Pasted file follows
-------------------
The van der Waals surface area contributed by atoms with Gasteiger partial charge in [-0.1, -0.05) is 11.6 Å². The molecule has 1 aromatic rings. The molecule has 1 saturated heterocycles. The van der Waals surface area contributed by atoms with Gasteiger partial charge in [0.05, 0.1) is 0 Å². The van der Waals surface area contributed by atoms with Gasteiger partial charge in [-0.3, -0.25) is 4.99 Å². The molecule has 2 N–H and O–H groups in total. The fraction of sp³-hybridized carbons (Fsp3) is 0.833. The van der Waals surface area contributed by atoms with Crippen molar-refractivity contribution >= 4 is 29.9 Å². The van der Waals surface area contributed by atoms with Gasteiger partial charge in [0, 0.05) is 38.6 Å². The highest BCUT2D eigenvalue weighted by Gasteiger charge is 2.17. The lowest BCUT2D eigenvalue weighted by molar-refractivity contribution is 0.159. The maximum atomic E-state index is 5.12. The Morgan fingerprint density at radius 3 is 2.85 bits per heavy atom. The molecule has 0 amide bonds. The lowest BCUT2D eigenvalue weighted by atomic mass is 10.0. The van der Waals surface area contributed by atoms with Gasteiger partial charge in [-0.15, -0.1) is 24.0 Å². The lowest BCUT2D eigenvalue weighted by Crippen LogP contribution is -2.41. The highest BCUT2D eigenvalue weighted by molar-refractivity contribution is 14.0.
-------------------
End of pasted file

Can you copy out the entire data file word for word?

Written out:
The van der Waals surface area contributed by atoms with Gasteiger partial charge in [-0.1, -0.05) is 11.6 Å². The molecule has 1 aromatic rings. The molecule has 1 saturated heterocycles. The van der Waals surface area contributed by atoms with Gasteiger partial charge in [0.05, 0.1) is 0 Å². The van der Waals surface area contributed by atoms with Gasteiger partial charge in [-0.3, -0.25) is 4.99 Å². The molecule has 2 N–H and O–H groups in total. The fraction of sp³-hybridized carbons (Fsp3) is 0.833. The van der Waals surface area contributed by atoms with Crippen molar-refractivity contribution >= 4 is 29.9 Å². The van der Waals surface area contributed by atoms with Gasteiger partial charge in [0, 0.05) is 38.6 Å². The highest BCUT2D eigenvalue weighted by Gasteiger charge is 2.17. The lowest BCUT2D eigenvalue weighted by molar-refractivity contribution is 0.159. The maximum atomic E-state index is 5.12. The Morgan fingerprint density at radius 3 is 2.85 bits per heavy atom. The molecule has 0 amide bonds. The lowest BCUT2D eigenvalue weighted by atomic mass is 10.0. The van der Waals surface area contributed by atoms with Gasteiger partial charge in [-0.15, -0.1) is 24.0 Å². The lowest BCUT2D eigenvalue weighted by Crippen LogP contribution is -2.41. The highest BCUT2D eigenvalue weighted by molar-refractivity contribution is 14.0.